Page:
Opticians are expected to adhere to expiry dates indicated on optical prescriptions when dispensing prescription eyewear as the Optometric Practice Reference 5.2A put out by the College of Optometrists indicates all optical prescriptions must specify an expiry date.
Opticians are required to use professional judgment at all times in their practice. Any divergence from the expiry date indicated on the prescription must be recorded in the patient file, and the optician must communicate the potential risks to the patient and document the conversation in the patient file.
Yes. Electronic health records are acceptable provided that the health records conform to the criteria set out in the College of Opticians of Ontario’s Professional Standards of Practice. The College does not dictate what form the health record should be stored in, only that it adhere to the Standards regarding record keeping.
The optician must also retain a copy of the patient’s prescription for a minimum of seven years and must make available the original or copy of the prescription, when requested to do so.
The prescription should include:
As such, if the optician is “scanning” a copy of the prescription which can clearly show a prescriber’s signature from a computer database, then a hardcopy (paper record) is not required. However, if the prescription details are simply inputted into a computer, the optician is required to produce proof of validity if it does not show the prescriber’s signature. A computer generated prescription without a prescriber’s signature will not be accepted by the College.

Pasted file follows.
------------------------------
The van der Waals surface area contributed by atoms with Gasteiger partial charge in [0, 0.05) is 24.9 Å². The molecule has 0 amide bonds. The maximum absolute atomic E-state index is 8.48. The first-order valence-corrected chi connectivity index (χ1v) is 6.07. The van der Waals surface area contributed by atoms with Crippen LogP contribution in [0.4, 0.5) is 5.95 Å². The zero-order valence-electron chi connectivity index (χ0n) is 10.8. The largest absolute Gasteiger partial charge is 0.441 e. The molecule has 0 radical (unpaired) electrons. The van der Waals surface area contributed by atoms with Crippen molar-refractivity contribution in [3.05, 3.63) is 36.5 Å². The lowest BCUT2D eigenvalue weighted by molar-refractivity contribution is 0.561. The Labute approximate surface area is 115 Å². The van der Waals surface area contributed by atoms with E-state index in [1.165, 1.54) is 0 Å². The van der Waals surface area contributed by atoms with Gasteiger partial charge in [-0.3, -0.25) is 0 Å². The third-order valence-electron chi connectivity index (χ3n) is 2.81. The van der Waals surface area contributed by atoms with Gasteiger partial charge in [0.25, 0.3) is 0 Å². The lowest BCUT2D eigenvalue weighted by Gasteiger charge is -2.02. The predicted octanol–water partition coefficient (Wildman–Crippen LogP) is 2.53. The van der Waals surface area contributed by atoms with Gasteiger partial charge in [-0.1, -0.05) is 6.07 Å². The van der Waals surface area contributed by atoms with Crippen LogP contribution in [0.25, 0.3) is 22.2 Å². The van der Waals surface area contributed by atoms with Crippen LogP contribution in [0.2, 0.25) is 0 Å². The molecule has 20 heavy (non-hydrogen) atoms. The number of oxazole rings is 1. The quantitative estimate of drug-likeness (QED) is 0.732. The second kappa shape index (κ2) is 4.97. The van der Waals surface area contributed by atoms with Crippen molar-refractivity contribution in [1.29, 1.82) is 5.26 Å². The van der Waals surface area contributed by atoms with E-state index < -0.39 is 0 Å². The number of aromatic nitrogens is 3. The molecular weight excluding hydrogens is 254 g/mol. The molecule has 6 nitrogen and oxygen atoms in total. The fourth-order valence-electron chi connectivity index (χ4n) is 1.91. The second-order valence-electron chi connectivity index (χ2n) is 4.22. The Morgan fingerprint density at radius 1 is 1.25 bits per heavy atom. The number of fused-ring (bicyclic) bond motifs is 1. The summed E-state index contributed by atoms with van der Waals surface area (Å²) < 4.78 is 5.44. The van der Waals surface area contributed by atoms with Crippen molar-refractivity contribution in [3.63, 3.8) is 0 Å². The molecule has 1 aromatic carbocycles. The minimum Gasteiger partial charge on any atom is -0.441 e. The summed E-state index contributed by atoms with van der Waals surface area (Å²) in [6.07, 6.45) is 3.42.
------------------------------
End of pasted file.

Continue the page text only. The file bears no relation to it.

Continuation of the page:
During the course of the patient/practitioner relationship personal health information is collected for patient records.
Personal health information includes all of the information that is required to be recorded in the patient file as provided in the College’s Professional Standards of Practice, Standard 5 (Records).
Personal health information may also include information that is not required to be recorded in the patient file such as insurance information or a patient’s health card number. Registrants are obliged to collect the least amount of personal health information necessary that is consistent with the purposes for which it was collected. For example, collecting an individual’s Social Insurance Number is usually not necessary.